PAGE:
Market-based Agricultural Technology Scaling in Fragmented Market Settings: Three Cases
Agricultural technology scaling is a complex, long-term systems change phenomenon that requires many years and many partners to achieve success. One of the most difficult components of large scale scaling is the gradual transfer of the drivers of scaling from public sector research and donor-supported testing and outreach actors to private sector players. Private sector players are successfully incentivized to take on technology scaling that will mostly benefit very poor, small-scale, non-commercial agricultural households. They often receive significant donor support and carry out these market-based investments where there is a strong business infrastructure and viable market systems. It is therefore even more difficult for change agents to adhere to market-based principles and find viable private sector partners where market conditions are weaker, including in physically remote areas, those with lower agronomic potential, or those where there are often humanitarian response conditions and/or a high likelihood of conflict.
This webinar looks at market-based scaling lessons that may apply to both higher-development-potential situations as well as circumstances with greater barriers to economic growth. Invited panelists will discuss the following technologies and the mechanisms through which last-mile scaling challenges in fractured market settings have been or can be addressed:
- Market-based mechanisms for scaling hermetic post harvest grain storage technologies in regions with poor commercial market infrastructure,
- Assessing opportunities for irrigated seed production to improve nutrition amid climate risks and water insecurity, and
- Provision of privatised community-based animal health (CBAH) systems, particularly for agro-pastoral and pastoral areas with no or limited veterinary service cover.
Africa Harvest Ventures
Brett Rierson is currently the Managing Director of Africa Harvest Ventures and for several years prior to that was Head of the World Food Programme’s Global Post-Harvest Knowledge & Operations Centre (KNOC), responsible for bringing WFP’s success in eradicating post-harvest losses to smallholder farmers around the world. WFP’s works alongside smallholder farmers at both the household and farmer group level to enable them to move from ‘Subsistence to Surplus’, then connect them to markets. The Post-Harvest KNOC ensures that world’s best methodologies and approaches to scalable post-harvest implementation (with a strong emphasis on private sector participation) are strategically leveraged not only in WFP’s operations, but with the development community and governments. Prior to this role, he served as WFP’s Representative to China, responsible for WFP’s relations with the Chinese Government.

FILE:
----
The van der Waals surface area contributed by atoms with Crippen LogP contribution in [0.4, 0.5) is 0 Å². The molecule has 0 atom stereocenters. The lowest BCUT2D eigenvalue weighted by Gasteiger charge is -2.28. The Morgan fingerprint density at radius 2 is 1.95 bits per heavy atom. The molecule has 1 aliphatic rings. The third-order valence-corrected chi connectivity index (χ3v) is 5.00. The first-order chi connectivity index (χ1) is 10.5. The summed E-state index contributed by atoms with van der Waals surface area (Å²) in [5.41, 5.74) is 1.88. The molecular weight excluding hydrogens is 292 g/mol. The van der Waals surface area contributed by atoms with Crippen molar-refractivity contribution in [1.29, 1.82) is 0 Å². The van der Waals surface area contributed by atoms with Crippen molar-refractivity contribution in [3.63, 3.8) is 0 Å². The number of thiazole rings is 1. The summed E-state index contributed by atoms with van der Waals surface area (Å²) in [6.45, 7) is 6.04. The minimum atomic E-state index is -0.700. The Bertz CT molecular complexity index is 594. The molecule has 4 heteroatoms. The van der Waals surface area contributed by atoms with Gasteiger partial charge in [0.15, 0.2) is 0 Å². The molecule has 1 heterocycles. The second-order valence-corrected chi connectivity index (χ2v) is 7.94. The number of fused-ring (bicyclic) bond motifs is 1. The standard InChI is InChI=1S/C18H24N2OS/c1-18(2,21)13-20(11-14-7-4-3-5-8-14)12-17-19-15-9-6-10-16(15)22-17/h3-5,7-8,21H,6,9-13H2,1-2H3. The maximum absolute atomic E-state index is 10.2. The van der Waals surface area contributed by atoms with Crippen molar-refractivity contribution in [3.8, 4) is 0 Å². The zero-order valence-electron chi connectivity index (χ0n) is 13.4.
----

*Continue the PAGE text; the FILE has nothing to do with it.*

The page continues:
Jean-Baptiste De La Salle Tignegre
Allium Breeding Program Lead
World Vegetable Center
Dr. Tignegre leads the Allium Breeding Program at World Vegetable Center in Mali. He works on the development of short-day onion with adaptation to humid and dry seasons. He focuses on the development of adapted open pollinated onion lines with high yield potential, early maturity, long ambient storability, and resistance to pests and diseases to boost farmer productivity and competitiveness. Prior to joining World Vegetable Center in 2014, he worked for 26 years at the Environmental and Agricultural Research Institute (INERA) in Burkina Faso as grain legume and molecular breeder. He led the genetic introgression program of the transgenic Bt-cowpea gene into Burkina Faso. He holds a PhD in Plant Breeding from the African Center for Crop Improvement (WACCI) at the University of KwaZulu-Natal in South Africa. Within the Innovation Lab for Small Scale Irrigation, Jean-Baptiste is contributing to a study on irrigated seed production and seed market development in Mali.
Innovation Lab for Small Scale Irrigation
Ms. Lefore is the Director for the Innovation Lab for Small Scale Irrigation, at the Borlaug Institute for International Agriculture Development at Texas A & M University. She leads a global interdisciplinary research team to identify ways to scale to agricultural water management and small scale irrigation to strengthen nutrition and improve livelihoods. Her research interests focus on gender and social inclusion, policy and institutions, finance for smallholder irrigators, and approaches to community engagement to improve natural resource management. Nicole has over 25 years of experience in Africa managing projects related to agricultural development, water and land resources, policy and institutional reform, and capacity development.
Project and Technical Officer
Livestock Emergency Guidelines and Standards
Dr. Bishop has over 25 years experience in development and emergency response relating to livestock and livelihoods, including 17 years working in the Horn and East Africa, focussing on areas affected by drought and complex emergencies. Since 2010 she has been involved with the Livestock Emergency Guidelines and Standards (LEGS) for which she is the Project and Technical Officer. Suzan has operational, management and advisory experience in development programming with a range of NGOs. She has a particular interest in primary animal health systems and community based-animal health services, and she is also experienced in sustainable welfare and health of working equids from her time leading the Brooke’s Ethiopia country programme, and after that as a freelance consultant.